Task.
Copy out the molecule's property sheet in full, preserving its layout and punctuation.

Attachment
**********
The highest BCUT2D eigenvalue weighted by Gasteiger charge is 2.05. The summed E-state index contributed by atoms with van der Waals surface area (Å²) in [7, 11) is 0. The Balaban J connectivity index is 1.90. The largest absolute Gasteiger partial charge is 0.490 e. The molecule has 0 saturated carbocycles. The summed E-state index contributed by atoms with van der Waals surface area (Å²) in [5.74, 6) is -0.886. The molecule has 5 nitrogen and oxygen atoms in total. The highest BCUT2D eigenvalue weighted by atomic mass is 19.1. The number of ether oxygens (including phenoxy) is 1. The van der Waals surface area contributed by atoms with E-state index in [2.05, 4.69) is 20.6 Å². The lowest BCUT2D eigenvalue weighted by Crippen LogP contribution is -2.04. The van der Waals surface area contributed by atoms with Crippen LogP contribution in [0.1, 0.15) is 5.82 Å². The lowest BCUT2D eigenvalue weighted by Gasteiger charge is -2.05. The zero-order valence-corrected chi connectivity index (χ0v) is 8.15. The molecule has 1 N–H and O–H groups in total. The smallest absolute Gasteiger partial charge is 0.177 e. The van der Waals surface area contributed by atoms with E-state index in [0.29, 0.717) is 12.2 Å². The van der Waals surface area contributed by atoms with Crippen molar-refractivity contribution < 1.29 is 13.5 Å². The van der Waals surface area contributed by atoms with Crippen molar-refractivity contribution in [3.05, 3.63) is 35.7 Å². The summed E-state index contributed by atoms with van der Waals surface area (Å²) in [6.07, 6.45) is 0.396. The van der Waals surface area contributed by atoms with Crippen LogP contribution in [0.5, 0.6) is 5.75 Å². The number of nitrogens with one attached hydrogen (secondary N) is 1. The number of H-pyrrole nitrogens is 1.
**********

The highest BCUT2D eigenvalue weighted by Gasteiger charge is 2.05. The summed E-state index contributed by atoms with van der Waals surface area (Å²) in [7, 11) is 0. The Balaban J connectivity index is 1.90. The largest absolute Gasteiger partial charge is 0.490 e. The molecule has 0 saturated carbocycles. The summed E-state index contributed by atoms with van der Waals surface area (Å²) in [5.74, 6) is -0.886. The molecule has 5 nitrogen and oxygen atoms in total. The highest BCUT2D eigenvalue weighted by atomic mass is 19.1. The number of ether oxygens (including phenoxy) is 1. The van der Waals surface area contributed by atoms with E-state index in [2.05, 4.69) is 20.6 Å². The lowest BCUT2D eigenvalue weighted by Crippen LogP contribution is -2.04. The van der Waals surface area contributed by atoms with Crippen LogP contribution in [0.1, 0.15) is 5.82 Å². The lowest BCUT2D eigenvalue weighted by Gasteiger charge is -2.05. The zero-order valence-corrected chi connectivity index (χ0v) is 8.15. The molecule has 1 N–H and O–H groups in total. The smallest absolute Gasteiger partial charge is 0.177 e. The van der Waals surface area contributed by atoms with E-state index in [0.29, 0.717) is 12.2 Å². The van der Waals surface area contributed by atoms with Crippen molar-refractivity contribution < 1.29 is 13.5 Å². The van der Waals surface area contributed by atoms with Crippen molar-refractivity contribution in [3.05, 3.63) is 35.7 Å². The summed E-state index contributed by atoms with van der Waals surface area (Å²) in [6.07, 6.45) is 0.396. The van der Waals surface area contributed by atoms with Crippen LogP contribution in [0.5, 0.6) is 5.75 Å². The number of nitrogens with one attached hydrogen (secondary N) is 1. The number of H-pyrrole nitrogens is 1.